Dear Donagh,
….I was in religious life for five years before leaving fifteen years ago. At first things worked out well for me. I got a good job and then I suppose it's not a bad marriage. It's not great, but I know lots of people who are worse off. We have no children and I suppose I tend to brood too much. It was so different when I was in religious life. I certainly didn’t have time to brood, and people were there for each other. My life now feels bleak at times, and I wonder if I've missed my vocation. I can never figure out why exactly I left. It wasn’t that there was anything wrong. I had some sort of greed for something more. I think I should have stayed where I was, but I feel guilty saying that, because there's the marriage. On the other hand I feel guilty about throwing away my vocation: it was something God gave me and I had no right to leave it. I'm caught between these two waves of guilt. Can you give me some advice? Geraldine

   Dear Geraldine, thanks for your letter. As I read it, I thought about the word 'vocation', but more so about the connotations that the word has gathered over time. The meaning of the word is quite clear: it is a call. But I think it has gathered a connotation of 'sentence'.
    I looked up the word in the OED, and this is the first definition given: "The action on the part of God of calling a person to exercise some special function, especially of a spiritual nature, or to fill a certain position; divine influence or guidance towards a definite (esp. religious) career; the fact of being so called or directed towards a special work in life; natural tendency to, or fitness for, such work."
    God's word and God's action are seen to have an absolute meaning: they do not depend on time or circumstance. When the rich young man asked Jesus what he should do, Jesus did not reply, "Well, what would you like to do?" Thus the idea of vocation seems to go beyond likes and dislikes. This makes it look like a sentence handed down by a judge, a life sentence in the case of a religious vocation. But a judge in sentencing is subject to the law he or she administers. The judge's word is not the law; the law is the law. But God is not subject to any law other than his own nature.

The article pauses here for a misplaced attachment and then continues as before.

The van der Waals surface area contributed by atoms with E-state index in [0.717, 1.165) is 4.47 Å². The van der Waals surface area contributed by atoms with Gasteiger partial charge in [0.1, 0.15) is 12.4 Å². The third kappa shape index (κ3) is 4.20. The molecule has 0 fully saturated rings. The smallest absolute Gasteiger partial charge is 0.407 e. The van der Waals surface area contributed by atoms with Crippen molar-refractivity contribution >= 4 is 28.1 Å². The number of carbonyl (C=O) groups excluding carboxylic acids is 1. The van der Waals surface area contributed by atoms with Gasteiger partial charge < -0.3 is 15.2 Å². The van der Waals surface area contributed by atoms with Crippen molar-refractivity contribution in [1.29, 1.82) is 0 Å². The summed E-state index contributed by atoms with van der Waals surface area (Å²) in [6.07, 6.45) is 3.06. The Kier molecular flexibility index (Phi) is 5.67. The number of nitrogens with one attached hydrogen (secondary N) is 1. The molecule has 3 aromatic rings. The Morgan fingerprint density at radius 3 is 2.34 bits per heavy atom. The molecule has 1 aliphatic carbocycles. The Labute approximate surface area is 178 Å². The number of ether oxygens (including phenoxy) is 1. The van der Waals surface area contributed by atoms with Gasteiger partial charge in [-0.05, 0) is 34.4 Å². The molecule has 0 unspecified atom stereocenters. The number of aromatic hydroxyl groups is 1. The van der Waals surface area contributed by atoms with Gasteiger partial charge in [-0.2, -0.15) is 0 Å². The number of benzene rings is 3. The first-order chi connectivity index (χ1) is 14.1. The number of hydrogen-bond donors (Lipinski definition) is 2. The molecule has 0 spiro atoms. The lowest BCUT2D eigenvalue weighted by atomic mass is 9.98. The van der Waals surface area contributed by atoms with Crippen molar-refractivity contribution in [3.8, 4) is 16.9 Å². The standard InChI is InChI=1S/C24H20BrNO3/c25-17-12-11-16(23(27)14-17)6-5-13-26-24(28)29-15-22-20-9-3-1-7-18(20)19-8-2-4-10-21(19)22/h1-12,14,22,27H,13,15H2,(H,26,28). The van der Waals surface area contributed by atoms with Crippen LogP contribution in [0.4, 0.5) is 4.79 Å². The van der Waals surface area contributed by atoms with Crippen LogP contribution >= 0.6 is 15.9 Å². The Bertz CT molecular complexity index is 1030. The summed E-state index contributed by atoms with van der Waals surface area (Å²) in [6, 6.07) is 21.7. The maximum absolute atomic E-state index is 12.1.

Your call to religious life was not an eternal decree, like the call to holiness; it was a particular disposition of God's Providence towards you at that time. Whether or not you were wise to leave does not alter the fact that you are now a married person and God's Providence has never been withdrawn from you. "I have loved you with an everlasting love."
    There is a passage in Meister Eckhart's Talks of Instruction, alternatively entitled Counsels on Discernment, that contains a great deal of common sense in this matter. I would like to quote it at length for you.
    "Whatever good God has done and given in one way [of life], can be found in all good ways. For in one way [of life] you should take all good ways and not cling to the peculiarities of the way. For you must always do one thing, you cannot do everything. It must always be one thing, and in that 'one' you should take everything…. Choose a good way and keep to it, introducing all good ways into it and bearing in mind that it comes from God, instead of starting one thing today and something else tomorrow; you need not worry that you are missing anything. For with God one can miss nothing. With God one can no more miss anything than God can miss anything. So, take one way from God, and embody in it all good things" (no. 22).
    In that passage Eckhart is advising us not to jump around from one way of life to another, as if our salvation depended on getting the 'right' one. Everything that God can give you God gives you in your present way of life. You are wondering whether your departure from religious life was a betrayal of your vocation. I would be inclined to say: this very wondering is itself a sort of betrayal of your marriage. "God is a God of the present," Eckhart added. "As He finds you, so He takes and receives you, not as what you were but as what you are now."
    I'm quite certain that if you were in religious life you would experience bleakness too. This is part of any life. What matters is what we do with it. Don’t waste your energy on guilt: guilt that doesn’t lead to some practical measure is futile. If there is some kind of emotional 'scarcity' in your marriage, do what you can to remedy it, but also remember that scarcity is of great spiritual significance - often greater than plenty.
    I'm aware that this is simpler to say than to do. I beg your pardon if I have seemed presumptuous.
    God bless you now and always,

Donagh O'Shea

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